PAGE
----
George Pérez started drawing comics at Marvel in 1974. After working on such titles as Fantastic Four, The Inhumans, and The Avengers, he developed a reputation as the artist who liked to draw group books. In addition to his Marvel stints, he is best known for his work on DC’s The New Teen Titans,Wonder Woman, and Crisis on Infinite Earths.
At age 61, Harry G. Peter began drawing Wonder Woman, collaborating with writer William Moulton Marston. Peter started with the Amazon’s first appearance in Sensation Comics in 1941 and continued drawing the feature for close to two decades. Wonder Woman #97, cover dated April 1958, was Peter's last issue.
Hugo Pratt was an Italian who grew up in both Venice and Ethiopia. The aspiring cartoonist moved to Argentina in 1950, where he created a number of adventure comic strips. He returned to Italy in 1965, and in 1970 he created Corto Maltese, an adventure series set in the South Seas, for the French comics weekly Pif. This strip became very successful, and Pratt’s distinctive art style became highly influential on cartoonists around the world. Inducted 2005
Photo from The Spy vs. Spy Omnibus (MAD Books, 2011)
Antonio Prohías is best known for his 30 years of work with MAD magazine on his comic feature “Spy Vs. Spy,” which has been adapted into a series of animated shorts, several video games, a series of live-action television commercials, and a Sunday strip. In the late 1940s Prohias began drawing cartoons for the prestigious Cuban newspaper El Mundo. His wordless material enjoyed international appeal, and by the late 1950s he was the president of the Association of Cuban Cartoonists. On May 1, 1960 (just three days before Castro gained control of El Mundo and the rest of Cuba’s free press) Prohías fled Cuba for New York City.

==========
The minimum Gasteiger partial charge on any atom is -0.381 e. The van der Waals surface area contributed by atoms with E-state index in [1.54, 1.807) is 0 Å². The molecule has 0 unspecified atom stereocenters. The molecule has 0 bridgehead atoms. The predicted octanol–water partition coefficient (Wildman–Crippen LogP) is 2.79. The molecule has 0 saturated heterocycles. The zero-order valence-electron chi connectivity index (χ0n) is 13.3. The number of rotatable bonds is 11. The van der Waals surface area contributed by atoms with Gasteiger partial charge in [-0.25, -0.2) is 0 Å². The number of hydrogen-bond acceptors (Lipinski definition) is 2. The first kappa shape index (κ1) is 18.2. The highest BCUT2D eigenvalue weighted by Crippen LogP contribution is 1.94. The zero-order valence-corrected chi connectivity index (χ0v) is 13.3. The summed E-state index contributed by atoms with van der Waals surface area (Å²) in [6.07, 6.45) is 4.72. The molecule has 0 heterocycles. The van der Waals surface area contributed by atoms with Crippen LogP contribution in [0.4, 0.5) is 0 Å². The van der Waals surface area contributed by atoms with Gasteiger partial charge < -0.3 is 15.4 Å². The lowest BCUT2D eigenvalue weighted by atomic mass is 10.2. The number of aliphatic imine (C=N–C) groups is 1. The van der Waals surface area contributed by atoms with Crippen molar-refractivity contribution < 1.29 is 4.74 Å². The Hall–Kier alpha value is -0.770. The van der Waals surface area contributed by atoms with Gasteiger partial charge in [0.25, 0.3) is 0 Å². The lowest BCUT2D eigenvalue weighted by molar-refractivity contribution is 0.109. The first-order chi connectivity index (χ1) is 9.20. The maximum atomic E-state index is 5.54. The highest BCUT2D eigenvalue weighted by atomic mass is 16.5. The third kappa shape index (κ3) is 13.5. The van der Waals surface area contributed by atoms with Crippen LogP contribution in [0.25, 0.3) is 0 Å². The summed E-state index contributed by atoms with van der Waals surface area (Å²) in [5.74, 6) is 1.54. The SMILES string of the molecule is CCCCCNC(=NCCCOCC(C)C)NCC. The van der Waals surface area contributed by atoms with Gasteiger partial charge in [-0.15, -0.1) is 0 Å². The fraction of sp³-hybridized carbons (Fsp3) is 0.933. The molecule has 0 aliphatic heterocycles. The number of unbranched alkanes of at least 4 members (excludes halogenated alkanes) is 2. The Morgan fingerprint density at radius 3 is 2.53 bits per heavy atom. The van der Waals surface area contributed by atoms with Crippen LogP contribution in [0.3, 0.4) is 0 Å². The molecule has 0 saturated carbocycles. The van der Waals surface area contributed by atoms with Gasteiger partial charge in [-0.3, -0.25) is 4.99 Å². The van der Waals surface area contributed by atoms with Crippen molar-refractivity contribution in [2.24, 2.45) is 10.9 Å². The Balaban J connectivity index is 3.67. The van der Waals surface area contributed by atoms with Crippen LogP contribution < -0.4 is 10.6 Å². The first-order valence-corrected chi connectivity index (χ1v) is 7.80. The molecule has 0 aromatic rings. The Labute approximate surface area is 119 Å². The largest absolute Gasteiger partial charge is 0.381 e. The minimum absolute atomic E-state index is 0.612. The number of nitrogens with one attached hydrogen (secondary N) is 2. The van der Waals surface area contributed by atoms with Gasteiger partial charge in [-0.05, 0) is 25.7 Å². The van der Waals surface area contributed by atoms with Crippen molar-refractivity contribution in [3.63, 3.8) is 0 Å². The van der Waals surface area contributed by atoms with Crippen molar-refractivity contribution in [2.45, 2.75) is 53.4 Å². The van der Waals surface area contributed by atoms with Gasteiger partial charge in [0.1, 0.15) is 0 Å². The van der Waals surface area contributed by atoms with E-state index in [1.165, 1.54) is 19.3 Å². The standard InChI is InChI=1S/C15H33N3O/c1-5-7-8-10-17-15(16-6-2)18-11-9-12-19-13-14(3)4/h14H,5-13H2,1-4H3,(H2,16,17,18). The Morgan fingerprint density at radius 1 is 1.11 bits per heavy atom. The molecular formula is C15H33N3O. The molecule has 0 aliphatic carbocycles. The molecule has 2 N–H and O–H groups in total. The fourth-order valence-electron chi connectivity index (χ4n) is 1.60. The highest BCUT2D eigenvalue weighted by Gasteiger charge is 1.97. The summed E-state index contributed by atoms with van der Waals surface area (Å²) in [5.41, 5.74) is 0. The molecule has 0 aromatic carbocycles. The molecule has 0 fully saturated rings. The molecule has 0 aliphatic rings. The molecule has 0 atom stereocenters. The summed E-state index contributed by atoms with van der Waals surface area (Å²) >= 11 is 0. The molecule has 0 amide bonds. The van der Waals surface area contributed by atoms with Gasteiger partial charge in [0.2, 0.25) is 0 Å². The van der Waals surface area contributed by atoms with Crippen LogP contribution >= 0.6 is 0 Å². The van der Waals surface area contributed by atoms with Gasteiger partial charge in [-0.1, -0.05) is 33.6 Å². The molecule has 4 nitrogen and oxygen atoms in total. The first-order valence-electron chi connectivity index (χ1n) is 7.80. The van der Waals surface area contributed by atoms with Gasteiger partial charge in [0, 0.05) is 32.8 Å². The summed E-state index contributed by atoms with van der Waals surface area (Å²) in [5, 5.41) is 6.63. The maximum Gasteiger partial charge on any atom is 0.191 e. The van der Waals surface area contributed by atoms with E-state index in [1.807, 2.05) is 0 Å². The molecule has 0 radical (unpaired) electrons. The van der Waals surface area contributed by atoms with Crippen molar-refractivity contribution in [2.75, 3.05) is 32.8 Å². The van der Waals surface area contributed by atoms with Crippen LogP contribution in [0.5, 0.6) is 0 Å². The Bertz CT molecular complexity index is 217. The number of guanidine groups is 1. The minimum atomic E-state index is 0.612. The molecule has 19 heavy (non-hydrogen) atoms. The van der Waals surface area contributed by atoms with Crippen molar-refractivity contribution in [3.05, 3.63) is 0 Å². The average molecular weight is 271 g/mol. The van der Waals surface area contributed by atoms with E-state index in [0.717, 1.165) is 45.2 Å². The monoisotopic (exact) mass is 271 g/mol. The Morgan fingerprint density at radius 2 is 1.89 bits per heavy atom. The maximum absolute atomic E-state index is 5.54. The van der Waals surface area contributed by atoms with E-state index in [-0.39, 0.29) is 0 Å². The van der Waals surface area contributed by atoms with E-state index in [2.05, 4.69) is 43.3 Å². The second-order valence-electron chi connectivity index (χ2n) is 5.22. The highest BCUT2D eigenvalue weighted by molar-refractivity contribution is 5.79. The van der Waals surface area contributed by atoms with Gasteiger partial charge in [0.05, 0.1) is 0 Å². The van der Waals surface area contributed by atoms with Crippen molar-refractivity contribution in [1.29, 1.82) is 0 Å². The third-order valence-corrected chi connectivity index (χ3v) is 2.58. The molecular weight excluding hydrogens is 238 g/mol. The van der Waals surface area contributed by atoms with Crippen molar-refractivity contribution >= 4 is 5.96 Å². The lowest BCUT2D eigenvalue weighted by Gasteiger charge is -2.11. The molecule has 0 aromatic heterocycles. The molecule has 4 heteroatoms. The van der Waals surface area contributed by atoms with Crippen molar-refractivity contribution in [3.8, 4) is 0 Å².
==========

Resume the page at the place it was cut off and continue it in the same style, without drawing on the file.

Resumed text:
Mac Raboy‘s stunning artwork and covers for Captain Marvel Jr. and Master Comics, published by Fawcett, make them both highly prized series among Golden Age collectors. He left comic books in 1948 to draw the Flash Gordon Sunday strip, which he did until his death in 1967. Inducted 1999